Here is the latest.

Consensus- Building Judge Taking the Reins at Federal Circuit

Reported by Perry Cooper on

As noted by Perry Cooper, shortly after Judge Prost began her term as Chief Judge “in 2014, the U.S. Supreme Court issued its decision in Alice Corp. v. CLS Bank International, which upended the law on patent eligibility.” In her article, Cooper theorizes that Judge “Moore could try to garner more consensus on the state of patent eligibility law, which has sharply divided the court in the seven years that Judge Sharon Prost has been chief.” Indeed, as reported by Perry Cooper, “[i]ncoming Federal Circuit Chief Judge Kimberly Moore is known for fostering relationships among clerks and judges, a style that could help bring together a court split over knotty legal issues.”

Court Reverses Ruling Critics Said Left Feds Vulnerable to Retaliation, Citing ‘Magnitude’ of Errors

Reported by Eric Katz on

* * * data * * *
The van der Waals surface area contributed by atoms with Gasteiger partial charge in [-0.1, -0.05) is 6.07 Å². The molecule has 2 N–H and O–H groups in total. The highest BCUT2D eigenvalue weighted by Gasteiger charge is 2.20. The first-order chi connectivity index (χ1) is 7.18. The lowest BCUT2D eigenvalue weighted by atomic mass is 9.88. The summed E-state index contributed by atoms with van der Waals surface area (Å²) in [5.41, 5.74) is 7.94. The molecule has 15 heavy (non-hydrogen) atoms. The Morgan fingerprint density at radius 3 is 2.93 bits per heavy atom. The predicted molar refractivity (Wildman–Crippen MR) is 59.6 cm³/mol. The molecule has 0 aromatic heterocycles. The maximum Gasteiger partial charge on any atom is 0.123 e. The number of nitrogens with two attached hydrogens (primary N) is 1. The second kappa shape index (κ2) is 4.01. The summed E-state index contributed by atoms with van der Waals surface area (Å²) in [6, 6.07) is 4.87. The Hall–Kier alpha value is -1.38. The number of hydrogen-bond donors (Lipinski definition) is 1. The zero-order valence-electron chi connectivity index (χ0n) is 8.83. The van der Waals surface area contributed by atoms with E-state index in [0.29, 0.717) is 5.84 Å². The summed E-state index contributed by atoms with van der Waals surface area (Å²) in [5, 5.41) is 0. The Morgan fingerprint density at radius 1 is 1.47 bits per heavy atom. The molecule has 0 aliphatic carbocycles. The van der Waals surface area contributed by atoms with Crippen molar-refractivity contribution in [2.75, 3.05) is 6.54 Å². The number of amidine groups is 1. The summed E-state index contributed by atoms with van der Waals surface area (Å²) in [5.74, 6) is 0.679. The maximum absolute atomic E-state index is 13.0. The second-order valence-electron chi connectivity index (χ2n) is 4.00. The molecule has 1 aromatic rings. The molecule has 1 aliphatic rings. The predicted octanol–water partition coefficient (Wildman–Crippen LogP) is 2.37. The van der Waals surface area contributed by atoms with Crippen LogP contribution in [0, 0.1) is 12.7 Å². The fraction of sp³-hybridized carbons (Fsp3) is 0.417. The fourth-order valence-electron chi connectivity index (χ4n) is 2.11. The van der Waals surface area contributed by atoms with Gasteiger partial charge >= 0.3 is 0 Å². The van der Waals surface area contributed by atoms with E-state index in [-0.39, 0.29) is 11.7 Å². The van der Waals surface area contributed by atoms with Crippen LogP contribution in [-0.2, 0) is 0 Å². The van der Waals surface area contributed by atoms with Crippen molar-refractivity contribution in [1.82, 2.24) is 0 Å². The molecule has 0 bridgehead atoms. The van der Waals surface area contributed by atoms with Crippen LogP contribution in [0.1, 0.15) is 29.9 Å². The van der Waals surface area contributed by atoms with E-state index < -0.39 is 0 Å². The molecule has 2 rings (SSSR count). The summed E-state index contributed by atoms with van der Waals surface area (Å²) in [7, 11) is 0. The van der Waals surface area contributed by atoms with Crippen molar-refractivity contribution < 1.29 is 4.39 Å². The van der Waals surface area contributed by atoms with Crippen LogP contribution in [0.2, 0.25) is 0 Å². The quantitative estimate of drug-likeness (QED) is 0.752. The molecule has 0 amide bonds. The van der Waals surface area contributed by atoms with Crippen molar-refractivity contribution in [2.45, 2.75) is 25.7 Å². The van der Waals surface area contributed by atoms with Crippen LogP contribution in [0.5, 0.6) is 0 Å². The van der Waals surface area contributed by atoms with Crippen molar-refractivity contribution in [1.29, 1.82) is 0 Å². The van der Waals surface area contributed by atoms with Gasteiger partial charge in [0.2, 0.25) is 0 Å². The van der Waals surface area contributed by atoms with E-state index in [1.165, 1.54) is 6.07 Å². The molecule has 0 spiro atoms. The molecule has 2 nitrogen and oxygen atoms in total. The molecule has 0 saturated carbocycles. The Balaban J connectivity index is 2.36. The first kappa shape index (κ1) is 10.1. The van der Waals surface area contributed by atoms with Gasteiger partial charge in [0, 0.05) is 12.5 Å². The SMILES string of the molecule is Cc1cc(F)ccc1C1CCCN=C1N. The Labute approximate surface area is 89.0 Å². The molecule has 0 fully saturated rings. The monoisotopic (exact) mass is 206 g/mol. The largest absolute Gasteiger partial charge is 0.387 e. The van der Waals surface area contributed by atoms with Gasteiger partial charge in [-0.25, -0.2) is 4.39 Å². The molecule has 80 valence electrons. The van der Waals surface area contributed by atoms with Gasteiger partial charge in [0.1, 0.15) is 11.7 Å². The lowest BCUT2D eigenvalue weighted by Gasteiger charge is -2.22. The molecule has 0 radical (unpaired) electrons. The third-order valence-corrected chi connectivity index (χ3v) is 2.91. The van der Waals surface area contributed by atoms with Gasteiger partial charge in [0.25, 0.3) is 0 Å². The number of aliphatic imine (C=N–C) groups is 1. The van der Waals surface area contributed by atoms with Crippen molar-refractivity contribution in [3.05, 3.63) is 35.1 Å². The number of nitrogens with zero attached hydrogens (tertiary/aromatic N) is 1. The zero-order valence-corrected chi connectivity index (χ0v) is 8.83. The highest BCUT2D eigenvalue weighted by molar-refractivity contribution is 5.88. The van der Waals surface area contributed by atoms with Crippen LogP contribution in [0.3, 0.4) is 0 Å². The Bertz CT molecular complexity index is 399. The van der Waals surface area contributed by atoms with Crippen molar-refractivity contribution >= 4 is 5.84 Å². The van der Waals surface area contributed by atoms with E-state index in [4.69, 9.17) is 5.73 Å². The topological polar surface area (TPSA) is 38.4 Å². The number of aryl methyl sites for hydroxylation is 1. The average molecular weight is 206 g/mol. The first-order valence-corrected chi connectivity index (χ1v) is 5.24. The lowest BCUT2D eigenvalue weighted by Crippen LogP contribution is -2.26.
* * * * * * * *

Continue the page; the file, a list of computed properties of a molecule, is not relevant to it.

As summarized by Eric Katz, the Federal Circuit “has overruled an administrative judge on a case with significant implications for federal employee protections, saying the judge’s errors in his initial ruling were so severe he should be removed from the case entirely.” In the case, Tao v. Merit Systems Protection Board, Katz explains that the Office of Special counsel filed a brief saying that the MSPB judge’s ruling was “too narrow and ignored that [Tao] was involved in several protected activities, not just shedding light on wrongdoing.” As reported by Katz, the Federal Circuit “ruled with Tao . . . [reversing] the judge’s ruling on several key issues in the case and remanded it back to him for further proceedings.”

For more information on this case, see our coverage.

Australian Company Loses Ugg Trademark Battle

Reported by Yan Zhuang on

In a New York Times article, Yan Zhuang reports on Deckers Outdoor Corporation v. Australian Leather Pty Ltd, where the Federal Circuit rejected an Australian company’s “long-shot bid to scrap a U.S. trademark on the word ‘Ugg’.” In the article, Zhuang reports that the owner of Australian Leather, Eddie Oygur, declared that he is willing to take the case to the U.S. Supreme Court if need be because “’[t]he trademark should never have been given in the first place to the U.S.’” Zhuang comments that this case “illustrate[s] how global access to products on the internet could create clashes between local legal systems.”